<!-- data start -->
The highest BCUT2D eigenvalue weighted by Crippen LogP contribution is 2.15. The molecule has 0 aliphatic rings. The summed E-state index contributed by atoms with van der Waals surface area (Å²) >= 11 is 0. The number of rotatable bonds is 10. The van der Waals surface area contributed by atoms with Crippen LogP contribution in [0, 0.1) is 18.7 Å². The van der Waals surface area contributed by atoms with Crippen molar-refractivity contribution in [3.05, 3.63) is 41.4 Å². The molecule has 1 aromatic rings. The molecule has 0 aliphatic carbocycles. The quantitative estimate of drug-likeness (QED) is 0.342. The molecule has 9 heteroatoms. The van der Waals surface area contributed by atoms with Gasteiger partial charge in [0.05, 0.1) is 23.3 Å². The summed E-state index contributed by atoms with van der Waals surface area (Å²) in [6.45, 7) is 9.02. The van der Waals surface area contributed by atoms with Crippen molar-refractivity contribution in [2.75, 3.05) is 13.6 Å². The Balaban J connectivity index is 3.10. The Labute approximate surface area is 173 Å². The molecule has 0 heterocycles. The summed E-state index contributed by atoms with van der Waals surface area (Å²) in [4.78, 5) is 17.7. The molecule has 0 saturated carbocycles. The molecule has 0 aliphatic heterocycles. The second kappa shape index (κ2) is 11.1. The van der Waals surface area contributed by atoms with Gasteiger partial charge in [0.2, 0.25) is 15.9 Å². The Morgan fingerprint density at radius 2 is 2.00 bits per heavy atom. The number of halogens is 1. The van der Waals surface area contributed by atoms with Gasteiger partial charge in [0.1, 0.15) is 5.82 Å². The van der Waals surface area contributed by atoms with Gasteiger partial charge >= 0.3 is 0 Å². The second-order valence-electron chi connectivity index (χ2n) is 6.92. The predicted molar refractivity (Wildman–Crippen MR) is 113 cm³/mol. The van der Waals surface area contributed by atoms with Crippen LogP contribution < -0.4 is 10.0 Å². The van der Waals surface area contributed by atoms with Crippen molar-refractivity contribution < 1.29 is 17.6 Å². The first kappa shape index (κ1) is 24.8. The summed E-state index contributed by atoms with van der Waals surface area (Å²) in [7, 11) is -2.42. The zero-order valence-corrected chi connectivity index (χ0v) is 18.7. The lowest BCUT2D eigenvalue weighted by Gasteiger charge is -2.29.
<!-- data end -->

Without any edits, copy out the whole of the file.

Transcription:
The highest BCUT2D eigenvalue weighted by Crippen LogP contribution is 2.15. The molecule has 0 aliphatic rings. The summed E-state index contributed by atoms with van der Waals surface area (Å²) >= 11 is 0. The number of rotatable bonds is 10. The van der Waals surface area contributed by atoms with Crippen LogP contribution in [0, 0.1) is 18.7 Å². The van der Waals surface area contributed by atoms with Crippen molar-refractivity contribution in [3.05, 3.63) is 41.4 Å². The molecule has 1 aromatic rings. The molecule has 0 aliphatic carbocycles. The quantitative estimate of drug-likeness (QED) is 0.342. The molecule has 9 heteroatoms. The van der Waals surface area contributed by atoms with Gasteiger partial charge in [0.05, 0.1) is 23.3 Å². The summed E-state index contributed by atoms with van der Waals surface area (Å²) in [6.45, 7) is 9.02. The van der Waals surface area contributed by atoms with Crippen molar-refractivity contribution in [2.75, 3.05) is 13.6 Å². The Balaban J connectivity index is 3.10. The Labute approximate surface area is 173 Å². The molecule has 0 heterocycles. The summed E-state index contributed by atoms with van der Waals surface area (Å²) in [4.78, 5) is 17.7. The molecule has 0 saturated carbocycles. The molecule has 0 aliphatic heterocycles. The second kappa shape index (κ2) is 11.1. The van der Waals surface area contributed by atoms with Gasteiger partial charge in [0.2, 0.25) is 15.9 Å². The Morgan fingerprint density at radius 2 is 2.00 bits per heavy atom. The number of halogens is 1. The van der Waals surface area contributed by atoms with Gasteiger partial charge in [0.1, 0.15) is 5.82 Å². The van der Waals surface area contributed by atoms with Gasteiger partial charge >= 0.3 is 0 Å². The second-order valence-electron chi connectivity index (χ2n) is 6.92. The predicted molar refractivity (Wildman–Crippen MR) is 113 cm³/mol. The van der Waals surface area contributed by atoms with Crippen LogP contribution < -0.4 is 10.0 Å². The van der Waals surface area contributed by atoms with Crippen molar-refractivity contribution < 1.29 is 17.6 Å². The first kappa shape index (κ1) is 24.8. The summed E-state index contributed by atoms with van der Waals surface area (Å²) in [7, 11) is -2.42. The zero-order valence-corrected chi connectivity index (χ0v) is 18.7. The lowest BCUT2D eigenvalue weighted by Gasteiger charge is -2.29.